With more than 1 million ounces of unhedged gold production and no base-metals production, the combined Glamis-Goldcorp entity would offer a "clear" alternative to the senior gold producers, and would have the trading liquidity of a senior stock, McArthur said.

Both companies "believe in gold," McArthur said, but he declined to say whether the new entity would hold back some gold production from sale, as Goldcorp does. "I'm frankly supportive of it," McArthur said of the practice, adding that he wanted to get feedback from shareholders. "I think it ( gold ) is going higher and I think it's a good idea," McArthur said.

In a brief research note, UBS analyst Tony Lesiak said Glamis is using its higher stock valuation to make a hostile offer for Goldcorp, which trades at a lower premium to net asset value.

"The 23% premium appears dilutive to Glamis as no synergies can be expected," Lesiak wrote. "The concern is whether it will retain its premium rating."

The key benefit to Goldcorp would be that it will continue as a larger pure-gold play, but with less potential for an upward rerating in the marketplace than it would have with Wheaton River, Lesiak said.

As reported, Glamis said its implied offer for Goldcorp is $17.80 a share, a premium of 27% to Goldcorp's closing price Wednesday of $13.98.

A second Canadian mining analyst said he thinks Goldcorp shareholders will be more amenable to receiving a premium than paying one to acquire Wheaton River.

As for other potential bidders emerging for Goldcorp, this analyst said there have been long-standing quesions about whether Placer Dome Inc. ( PDG ) , which operates the Campbell mine beside Goldcorp's Red Lake mine in northern Ontario, would make a move to acquire Goldcorp. "Placer has always been one that's kicking around, and I wouldn't discount that," the second analyst said. "The last year for M&A in the gold world has been an absolute crazy one, so anything can happen at this point," the analyst said.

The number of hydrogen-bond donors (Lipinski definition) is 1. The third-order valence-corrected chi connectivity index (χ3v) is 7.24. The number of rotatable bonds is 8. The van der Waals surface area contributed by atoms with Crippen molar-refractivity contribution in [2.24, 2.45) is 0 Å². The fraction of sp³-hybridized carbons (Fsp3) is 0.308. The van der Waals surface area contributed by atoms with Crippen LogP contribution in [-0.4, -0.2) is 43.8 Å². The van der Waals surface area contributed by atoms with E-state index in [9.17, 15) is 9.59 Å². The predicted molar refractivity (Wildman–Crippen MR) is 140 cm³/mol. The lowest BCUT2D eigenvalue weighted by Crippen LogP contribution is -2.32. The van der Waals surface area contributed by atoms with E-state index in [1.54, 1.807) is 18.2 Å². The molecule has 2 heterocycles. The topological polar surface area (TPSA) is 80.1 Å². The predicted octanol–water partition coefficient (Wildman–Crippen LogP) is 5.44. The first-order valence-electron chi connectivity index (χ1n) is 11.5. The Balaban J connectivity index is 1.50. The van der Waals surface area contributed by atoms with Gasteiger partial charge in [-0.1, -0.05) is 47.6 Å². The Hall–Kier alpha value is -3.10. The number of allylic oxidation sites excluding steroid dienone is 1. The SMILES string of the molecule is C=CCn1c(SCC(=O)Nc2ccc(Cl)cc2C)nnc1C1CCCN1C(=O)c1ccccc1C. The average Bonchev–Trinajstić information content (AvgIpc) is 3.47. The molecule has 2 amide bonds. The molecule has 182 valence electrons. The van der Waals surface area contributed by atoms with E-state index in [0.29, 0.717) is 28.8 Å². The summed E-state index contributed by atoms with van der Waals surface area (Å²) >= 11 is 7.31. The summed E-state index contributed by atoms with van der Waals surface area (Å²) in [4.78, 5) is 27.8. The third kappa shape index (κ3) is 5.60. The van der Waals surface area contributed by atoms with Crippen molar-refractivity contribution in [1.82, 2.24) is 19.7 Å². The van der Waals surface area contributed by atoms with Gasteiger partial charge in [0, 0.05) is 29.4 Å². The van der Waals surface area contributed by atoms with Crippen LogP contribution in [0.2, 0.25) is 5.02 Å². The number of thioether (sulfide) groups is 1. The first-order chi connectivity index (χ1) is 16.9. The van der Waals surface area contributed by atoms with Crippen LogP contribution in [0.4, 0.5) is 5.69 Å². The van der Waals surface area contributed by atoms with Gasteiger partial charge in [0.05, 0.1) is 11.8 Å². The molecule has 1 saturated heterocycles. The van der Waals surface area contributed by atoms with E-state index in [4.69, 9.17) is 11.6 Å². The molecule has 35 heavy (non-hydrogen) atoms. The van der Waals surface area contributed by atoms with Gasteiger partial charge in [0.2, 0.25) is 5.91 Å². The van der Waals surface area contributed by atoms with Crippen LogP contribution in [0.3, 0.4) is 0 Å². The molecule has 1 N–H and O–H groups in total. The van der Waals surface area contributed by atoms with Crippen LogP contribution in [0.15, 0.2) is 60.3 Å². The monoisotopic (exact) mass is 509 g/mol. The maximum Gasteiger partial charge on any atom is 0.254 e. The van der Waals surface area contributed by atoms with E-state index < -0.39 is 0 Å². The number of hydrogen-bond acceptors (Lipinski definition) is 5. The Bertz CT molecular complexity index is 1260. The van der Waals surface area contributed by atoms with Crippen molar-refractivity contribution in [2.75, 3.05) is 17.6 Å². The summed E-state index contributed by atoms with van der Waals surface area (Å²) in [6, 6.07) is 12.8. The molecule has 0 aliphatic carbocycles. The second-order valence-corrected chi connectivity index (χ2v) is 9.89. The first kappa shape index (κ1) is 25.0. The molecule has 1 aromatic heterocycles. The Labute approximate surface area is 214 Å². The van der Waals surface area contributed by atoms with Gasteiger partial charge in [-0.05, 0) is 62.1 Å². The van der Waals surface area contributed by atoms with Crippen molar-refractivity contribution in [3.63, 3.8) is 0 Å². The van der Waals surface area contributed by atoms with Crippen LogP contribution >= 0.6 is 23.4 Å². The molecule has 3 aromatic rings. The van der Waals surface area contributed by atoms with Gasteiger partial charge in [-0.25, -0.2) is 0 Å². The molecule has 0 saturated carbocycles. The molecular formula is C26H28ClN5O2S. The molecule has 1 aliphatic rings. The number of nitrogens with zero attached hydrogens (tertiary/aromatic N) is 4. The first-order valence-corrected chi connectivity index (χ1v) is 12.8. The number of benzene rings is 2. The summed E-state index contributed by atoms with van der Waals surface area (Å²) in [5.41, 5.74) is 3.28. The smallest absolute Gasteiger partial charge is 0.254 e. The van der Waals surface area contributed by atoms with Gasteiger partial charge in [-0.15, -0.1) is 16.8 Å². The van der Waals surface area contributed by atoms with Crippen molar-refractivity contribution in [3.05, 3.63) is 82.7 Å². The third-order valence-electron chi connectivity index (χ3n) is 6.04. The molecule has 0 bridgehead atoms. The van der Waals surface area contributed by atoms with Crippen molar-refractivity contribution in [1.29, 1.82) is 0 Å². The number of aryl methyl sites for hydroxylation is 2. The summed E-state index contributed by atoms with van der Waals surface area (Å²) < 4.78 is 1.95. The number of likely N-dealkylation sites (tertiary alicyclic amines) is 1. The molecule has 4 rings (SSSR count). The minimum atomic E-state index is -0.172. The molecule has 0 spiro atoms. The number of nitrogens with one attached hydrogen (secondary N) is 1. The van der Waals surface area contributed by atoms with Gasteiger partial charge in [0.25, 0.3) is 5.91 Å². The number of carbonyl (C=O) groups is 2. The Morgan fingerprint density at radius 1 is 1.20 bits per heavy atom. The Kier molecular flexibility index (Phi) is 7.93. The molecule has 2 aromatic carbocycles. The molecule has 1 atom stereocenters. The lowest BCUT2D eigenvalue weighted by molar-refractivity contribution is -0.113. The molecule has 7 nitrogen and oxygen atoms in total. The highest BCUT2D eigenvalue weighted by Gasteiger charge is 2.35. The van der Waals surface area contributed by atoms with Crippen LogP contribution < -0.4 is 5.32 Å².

But on the call, Glamis CEO McArthur said "we're unaware of any senior companies in this process, we have good intelligence that they aren't in the process and time will tell on that."

Glamis said its offer for Goldcorp is conditional on no deal being struck between Goldcorp and Wheaton River Minerals, among other items.  
16.12.04 20:07 #8 Glamis Hldr "Disappointed," Says Overpaying For .
Glamis Hldr "Disappointed," Says Overpaying For Goldcorp

By LYNNE OLVER
December 16, 2004 1:23 p.m.

Of DOW JONES NEWSWIRES
VANCOUVER -- Glamis Gold Ltd. (GLG) would be better off buying gold deposits or continuing alone, rather than bidding for fellow mid-sized gold producer Goldcorp Inc. (GG), a Glamis shareholder said Thursday.

Kevin MacLean, manager of the C$2.6 million Sentry Precious Metals Growth Fund, said he's disappointed in Glamis's proposed acquisition of Goldcorp, announced early Thursday. He said he sold about one-quarter of his Glamis position on the news.

"I think they're paying too much, I think it's dilutive to Glamis shareholders. I don't see the synergies between Glamis as a low-grade, open pit miner versus Goldcorp as a high-grade, underground miner," MacLean said.

Both companies have exploration potential, but MacLean said he'd prefer to see Glamis carry on as a stand-alone company. "I'm not a fan of these big-league acquisitions and mergers, I think they just get big for the sake of getting bigger, and nothing else."

MacLean said he'd rather see Glamis use its highly valued shares to buy deposits instead of companies.

Most gold-mining company stocks are trading at about 2-2.5 times net asset value, MacLean said, adding that he questions whether it's the best thing for Glamis to buy another company trading at those levels.

Chad Williams, a mining analyst at First Associates in Toronto, said he viewed Glamis as having lots of growth, strong management, and solid exploration potential. "We saw little need for grandiose corporate activity," Williams said in a note Thursday, adding that the premium being paid for Goldcorp looks "aggressive."

Williams estimated Glamis's stand-alone net asset value before the proposed acquisition at US$10.90 a share. After the proposed deal, its net asset value would fall by about 16% a share, he estimated.

Williams cut his rating to hold from buy because of the dilution to net asset value, but noted that "New Glamis" would be very strong, with about 1.5 million ounces of low-cost annual production by 2007 and no debt.

Williams doesn't own shares, and his firm doesn't have an investment banking relationship with Glamis.

As reported earlier, Reno-based Glamis said it would offer 0.89 of a share for each Goldcorp share, potentially derailing Toronto-based Goldcorp's friendly plan to acquire Wheaton River Minerals Ltd. (WHT) of Vancouver.

Glamis executives said on a conference call Thursday that they made this same offer to Goldcorp's special committee several weeks ago, and thought it was well-received, but it was rebuffed by the Goldcorp board.

On the Glamis call, one U.S. analyst said it would be more productive if Glamis stuck to its knitting and continued to explore for gold, or make acquisitions with minor premiums.

Glamis's bid represents a premium of more than 20% to Goldcorp's Wednesday closing prices in both Canadian and U.S. dollar terms.